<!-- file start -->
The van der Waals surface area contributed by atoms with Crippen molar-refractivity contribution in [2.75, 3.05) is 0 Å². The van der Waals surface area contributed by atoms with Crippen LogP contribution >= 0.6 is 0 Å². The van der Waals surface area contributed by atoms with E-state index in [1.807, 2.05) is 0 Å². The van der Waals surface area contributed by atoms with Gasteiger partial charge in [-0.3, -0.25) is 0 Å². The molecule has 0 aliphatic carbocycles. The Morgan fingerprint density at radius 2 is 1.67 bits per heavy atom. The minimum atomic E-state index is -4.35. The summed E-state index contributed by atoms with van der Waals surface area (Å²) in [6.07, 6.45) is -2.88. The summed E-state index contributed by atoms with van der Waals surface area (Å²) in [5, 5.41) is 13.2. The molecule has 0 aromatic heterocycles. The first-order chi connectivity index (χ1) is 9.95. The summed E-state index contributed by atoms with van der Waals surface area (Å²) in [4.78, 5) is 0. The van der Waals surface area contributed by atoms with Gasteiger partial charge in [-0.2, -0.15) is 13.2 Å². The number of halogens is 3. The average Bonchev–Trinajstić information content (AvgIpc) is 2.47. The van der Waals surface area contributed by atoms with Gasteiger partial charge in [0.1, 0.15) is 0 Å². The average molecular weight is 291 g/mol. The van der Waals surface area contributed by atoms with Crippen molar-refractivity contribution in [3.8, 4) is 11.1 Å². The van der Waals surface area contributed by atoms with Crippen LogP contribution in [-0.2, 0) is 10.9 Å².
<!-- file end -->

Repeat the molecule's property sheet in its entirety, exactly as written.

The van der Waals surface area contributed by atoms with Crippen molar-refractivity contribution in [2.75, 3.05) is 0 Å². The van der Waals surface area contributed by atoms with Crippen LogP contribution >= 0.6 is 0 Å². The van der Waals surface area contributed by atoms with E-state index in [1.807, 2.05) is 0 Å². The van der Waals surface area contributed by atoms with Gasteiger partial charge in [-0.3, -0.25) is 0 Å². The molecule has 0 aliphatic carbocycles. The Morgan fingerprint density at radius 2 is 1.67 bits per heavy atom. The minimum atomic E-state index is -4.35. The summed E-state index contributed by atoms with van der Waals surface area (Å²) in [6.07, 6.45) is -2.88. The summed E-state index contributed by atoms with van der Waals surface area (Å²) in [5, 5.41) is 13.2. The molecule has 0 aromatic heterocycles. The first-order chi connectivity index (χ1) is 9.95. The summed E-state index contributed by atoms with van der Waals surface area (Å²) in [4.78, 5) is 0. The van der Waals surface area contributed by atoms with Gasteiger partial charge in [-0.2, -0.15) is 13.2 Å². The number of halogens is 3. The average Bonchev–Trinajstić information content (AvgIpc) is 2.47. The van der Waals surface area contributed by atoms with Gasteiger partial charge in [0.1, 0.15) is 0 Å². The average molecular weight is 291 g/mol. The van der Waals surface area contributed by atoms with Crippen molar-refractivity contribution in [3.8, 4) is 11.1 Å². The van der Waals surface area contributed by atoms with Crippen LogP contribution in [-0.2, 0) is 10.9 Å².